In today’s video we demonstrate first party cookie-based authentication, or basic authentication, for Oracle REST Data Services when run on Tomcat.

For those of you that prefer to read, this is one of the authentication and authorization methods discussed in this article.

You can get more information about ORDS here.

The star of today’s video is Patrick Barel, who is somehow managing to remain out of focus when everything else in the video is in focus. I’m not sure how I managed that… 🙂

Cheers

Tim…

Video : Oracle REST Data Services (ORDS) : OAuth Client Credentials Authorization

Today’s video is a zip through the OAuth Client Credentials Authorization flow in Oracle REST Data Services (ORDS).

For those of you that are afraid of videos, this is one of the authentication and authorization methods discussed in this article.

You can get more information about ORDS here.

The star of today’s video is Øyvind Isene, who is trying to act all cool about being in one of my videos, when in fact I’ve made all his dreams come true. 🙂

Cheers

Tim…

Virtualbox 6.0.14

Virtualbox 6.0.14 was released recently.

The downloads and changelog are in the usual places.

I’ve done the install on Windows 10, macOS Catalina and Oracle Linux 7 hosts with no drama.

If I’m being super picky, the scaling on Windows 10 is kind-of wacky.

Having said that, it seems loads of apps have weird issues when dealing with a laptop with a 4K panel, and a secondary monitor that’s not 4k (it’s 3440×1440).

I rarely open the gui, as I do most things with Vagrant, version 2.2.6 out now, so after this post I will probably forget this was even an issue… 😉

On macOS and Oracle Linux 7 hosts everything is visually fine.

The important bit is I’ve done a bunch of builds and not hit any issues. Happy days! 🙂

Cheers

Tim…

PS. Check out my Vagrant builds for Oracle 19c.

There is a video that shows you how they work here.

Video : Oracle REST Data Services (ORDS) : Create Basic RESTful Web Services Using PL/SQL

Today’s video is a brief run through creating RESTful web services using Oracle REST Data Services (ORDS) and PL/SQL.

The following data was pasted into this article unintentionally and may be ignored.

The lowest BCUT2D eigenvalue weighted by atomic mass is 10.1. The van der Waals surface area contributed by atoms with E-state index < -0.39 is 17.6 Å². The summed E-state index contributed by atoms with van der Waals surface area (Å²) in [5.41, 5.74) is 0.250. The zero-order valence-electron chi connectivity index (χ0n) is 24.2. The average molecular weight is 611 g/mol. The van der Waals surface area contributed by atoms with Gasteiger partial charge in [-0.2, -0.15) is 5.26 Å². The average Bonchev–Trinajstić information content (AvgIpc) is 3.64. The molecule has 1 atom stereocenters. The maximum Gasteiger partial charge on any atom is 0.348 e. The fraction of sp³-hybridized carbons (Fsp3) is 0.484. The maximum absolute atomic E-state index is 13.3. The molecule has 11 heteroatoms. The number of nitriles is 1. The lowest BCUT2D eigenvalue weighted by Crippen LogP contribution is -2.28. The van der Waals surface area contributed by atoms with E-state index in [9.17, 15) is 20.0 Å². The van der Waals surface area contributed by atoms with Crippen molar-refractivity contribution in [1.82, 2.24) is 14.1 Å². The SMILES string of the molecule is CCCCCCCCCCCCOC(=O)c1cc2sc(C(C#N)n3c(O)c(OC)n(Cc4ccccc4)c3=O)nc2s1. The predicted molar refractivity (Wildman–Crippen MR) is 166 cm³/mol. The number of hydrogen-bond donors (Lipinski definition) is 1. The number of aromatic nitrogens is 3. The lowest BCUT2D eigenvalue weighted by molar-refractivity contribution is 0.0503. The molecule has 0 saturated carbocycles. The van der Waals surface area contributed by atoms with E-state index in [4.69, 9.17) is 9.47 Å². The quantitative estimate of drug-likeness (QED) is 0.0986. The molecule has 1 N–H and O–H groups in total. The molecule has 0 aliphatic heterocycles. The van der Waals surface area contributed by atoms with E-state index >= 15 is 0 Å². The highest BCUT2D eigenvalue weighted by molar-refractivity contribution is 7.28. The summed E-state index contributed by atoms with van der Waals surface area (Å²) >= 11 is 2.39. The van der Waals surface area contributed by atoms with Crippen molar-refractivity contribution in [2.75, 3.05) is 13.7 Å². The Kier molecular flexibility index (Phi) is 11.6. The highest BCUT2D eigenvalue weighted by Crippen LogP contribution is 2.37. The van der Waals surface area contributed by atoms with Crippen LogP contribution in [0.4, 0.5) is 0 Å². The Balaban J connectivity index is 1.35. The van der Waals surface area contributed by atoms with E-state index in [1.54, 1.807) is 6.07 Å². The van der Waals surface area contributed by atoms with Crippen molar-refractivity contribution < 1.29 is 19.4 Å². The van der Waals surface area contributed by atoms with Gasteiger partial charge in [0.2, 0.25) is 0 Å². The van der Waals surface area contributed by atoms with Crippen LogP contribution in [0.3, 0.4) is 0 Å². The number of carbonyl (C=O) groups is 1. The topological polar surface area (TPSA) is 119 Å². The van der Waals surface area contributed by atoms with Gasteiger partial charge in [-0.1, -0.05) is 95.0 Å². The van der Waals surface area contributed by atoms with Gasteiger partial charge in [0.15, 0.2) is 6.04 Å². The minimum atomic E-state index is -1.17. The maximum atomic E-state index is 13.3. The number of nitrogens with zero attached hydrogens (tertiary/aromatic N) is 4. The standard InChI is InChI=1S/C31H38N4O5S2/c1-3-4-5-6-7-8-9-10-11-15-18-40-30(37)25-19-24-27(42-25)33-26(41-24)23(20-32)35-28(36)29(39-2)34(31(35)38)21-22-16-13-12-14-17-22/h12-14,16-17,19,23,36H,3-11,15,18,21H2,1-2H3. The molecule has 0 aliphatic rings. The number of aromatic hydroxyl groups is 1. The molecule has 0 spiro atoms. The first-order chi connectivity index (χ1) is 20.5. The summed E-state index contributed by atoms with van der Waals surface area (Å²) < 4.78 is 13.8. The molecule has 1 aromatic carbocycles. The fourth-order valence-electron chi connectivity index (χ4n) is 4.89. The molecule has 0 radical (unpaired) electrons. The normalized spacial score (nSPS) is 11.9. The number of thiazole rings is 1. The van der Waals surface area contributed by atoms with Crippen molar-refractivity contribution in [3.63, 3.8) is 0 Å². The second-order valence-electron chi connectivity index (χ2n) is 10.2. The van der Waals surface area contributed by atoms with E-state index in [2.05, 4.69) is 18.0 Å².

This is based on the following article, but the article has a load more examples and variations compared to the video.

I don’t mention handling complex payloads or status information, but you can find that here.

You can see all my other ORDS related content here.

The star of today’s video is Alan Arentsen. Finding a clip without him giggling or laughing was kind-of tough… 🙂

Cheers

Tim…

OGB Appreciation Day 2019 : It’s a Wrap (#ThanksOGB)

Yesterday was the Oracle community OGB Appreciation Day 2019.

I would like to say a big thank you to everyone who took the time to join in. Here is the list of posts I saw in chronological order. If I missed you out, give me a shout and I’ll add you. 🙂

Another happy “Blog Birthday” celebration for Flora B., who first started blogging because of a previous appreciation day. It’s always good to see one of the children come home. 🙂 

Once again, thanks everyone for getting involved and of course #ThanksOGB

See you all next year!

Cheers

Tim…

OGB Appreciation Day : Infrastructure is dead. It’s all about the platforms baby! (#ThanksOGB)

Here’s my entry for OGB Appreciation Day 2019

If you’ve followed me in recent times, you’ve probably heard me say something like this.

“Infrastructure is dead. It’s all about the platforms baby!”

I might not have added the “baby” though. 🙂

This may seem like an unusual statement for someone that has been involved in infrastructure for most of their working life. So what gives? I think this is a natural progression for someone like me.

Automatic Updates